Fallout from the massive eruption of underground volcano Hunga Tonga-Hunga Haʻapai on Saturday evening continues with the impact yet to be determined.
The huge underwater volcanic eruption caused waves of more than a metre to crash into Tonga.
Tonga is reportedly covered in ash and experiencing power and internet blackouts making it difficult to define any reported death or casualties.
According to Tonga Geological Services, plumes of smoke and gas have poured from the volcano reaching up to 20km into the sky.
The eruption of the Hunga Tonga-Hunga Haʻapai volcano was said to be heard not only in the South Pacific but as far as the US who warned of strong waves and coastal flooding.
Japan also advised people on their Pacific coastlines to take refuge from the shoreline as a precautionary measure, further warning of waves as high as three metres.
Local residents described the eruption as like a bomb going off.
The eruption was also heard more than 800km away in Fiji, according to officials in the capital, Suva with the government issuing a tsunami warning, opening evacuation centres for people in coastal areas. Local island Vanuatu also issued a similar warning.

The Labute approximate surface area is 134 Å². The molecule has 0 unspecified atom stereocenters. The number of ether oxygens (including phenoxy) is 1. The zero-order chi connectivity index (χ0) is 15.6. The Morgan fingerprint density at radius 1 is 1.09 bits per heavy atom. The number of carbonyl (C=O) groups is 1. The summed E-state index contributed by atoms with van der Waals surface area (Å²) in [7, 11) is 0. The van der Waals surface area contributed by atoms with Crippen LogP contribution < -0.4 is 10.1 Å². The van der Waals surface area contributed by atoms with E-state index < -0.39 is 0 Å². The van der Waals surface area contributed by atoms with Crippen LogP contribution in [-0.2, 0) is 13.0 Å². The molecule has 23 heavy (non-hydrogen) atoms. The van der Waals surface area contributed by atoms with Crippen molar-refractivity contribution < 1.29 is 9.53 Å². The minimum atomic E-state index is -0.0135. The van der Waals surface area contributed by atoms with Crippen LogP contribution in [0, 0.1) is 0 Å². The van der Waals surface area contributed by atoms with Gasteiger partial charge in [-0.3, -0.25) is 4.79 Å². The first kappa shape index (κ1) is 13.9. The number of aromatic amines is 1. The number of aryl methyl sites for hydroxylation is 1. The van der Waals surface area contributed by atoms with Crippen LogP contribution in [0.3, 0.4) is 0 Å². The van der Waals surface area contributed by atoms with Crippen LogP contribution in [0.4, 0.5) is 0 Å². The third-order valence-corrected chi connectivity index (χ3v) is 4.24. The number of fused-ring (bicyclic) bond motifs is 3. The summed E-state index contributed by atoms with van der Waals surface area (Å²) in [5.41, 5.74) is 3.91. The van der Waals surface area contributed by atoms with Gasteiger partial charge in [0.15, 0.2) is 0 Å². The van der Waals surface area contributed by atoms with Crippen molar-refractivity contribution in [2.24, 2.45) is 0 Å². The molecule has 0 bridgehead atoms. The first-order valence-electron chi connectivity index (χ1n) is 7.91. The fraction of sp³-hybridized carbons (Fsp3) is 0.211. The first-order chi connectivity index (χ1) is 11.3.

Volcanologist Prof Shane Cronin from the University of Auckland said the eruption was one f the largest seen in the last 30 years on Tonga.
"This is a pretty big event - it's one of the more significant eruptions of the last decade at least," he told the BBC.
"The most remarkable thing about it is how rapidly and violently it's spread. This one was larger, had a much wider lateral spread, much more ash was produced. I expect there to be many centimetres of ash that have been deposited on Tonga."
Australia issued a tsunami warning for parts of Australia's east coast and Tasmania, with a spokesperson for the Australian government saying Scott Morrison and the minister for foreign affairs were monitoring the situation and ready to provide support on request.